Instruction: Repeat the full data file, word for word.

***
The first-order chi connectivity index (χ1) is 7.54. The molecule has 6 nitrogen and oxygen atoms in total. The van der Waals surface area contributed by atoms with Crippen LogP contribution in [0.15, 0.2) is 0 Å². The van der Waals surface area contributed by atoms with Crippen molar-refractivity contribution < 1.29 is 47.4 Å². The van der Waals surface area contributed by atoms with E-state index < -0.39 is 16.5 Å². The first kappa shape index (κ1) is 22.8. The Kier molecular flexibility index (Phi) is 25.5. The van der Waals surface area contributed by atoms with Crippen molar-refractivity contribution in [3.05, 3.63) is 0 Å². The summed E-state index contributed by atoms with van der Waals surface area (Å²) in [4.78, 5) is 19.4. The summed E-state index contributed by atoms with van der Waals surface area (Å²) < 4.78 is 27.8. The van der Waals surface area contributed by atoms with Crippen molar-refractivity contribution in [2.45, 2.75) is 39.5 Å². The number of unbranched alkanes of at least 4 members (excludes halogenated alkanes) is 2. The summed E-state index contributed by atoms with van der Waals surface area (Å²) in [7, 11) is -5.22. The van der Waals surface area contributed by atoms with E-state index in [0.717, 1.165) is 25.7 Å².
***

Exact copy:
The first-order chi connectivity index (χ1) is 7.54. The molecule has 6 nitrogen and oxygen atoms in total. The van der Waals surface area contributed by atoms with Crippen LogP contribution in [0.15, 0.2) is 0 Å². The van der Waals surface area contributed by atoms with Crippen molar-refractivity contribution < 1.29 is 47.4 Å². The van der Waals surface area contributed by atoms with E-state index < -0.39 is 16.5 Å². The first kappa shape index (κ1) is 22.8. The Kier molecular flexibility index (Phi) is 25.5. The van der Waals surface area contributed by atoms with Crippen molar-refractivity contribution in [3.05, 3.63) is 0 Å². The summed E-state index contributed by atoms with van der Waals surface area (Å²) in [4.78, 5) is 19.4. The summed E-state index contributed by atoms with van der Waals surface area (Å²) < 4.78 is 27.8. The van der Waals surface area contributed by atoms with Crippen molar-refractivity contribution in [2.45, 2.75) is 39.5 Å². The number of unbranched alkanes of at least 4 members (excludes halogenated alkanes) is 2. The summed E-state index contributed by atoms with van der Waals surface area (Å²) in [7, 11) is -5.22. The van der Waals surface area contributed by atoms with E-state index in [0.717, 1.165) is 25.7 Å².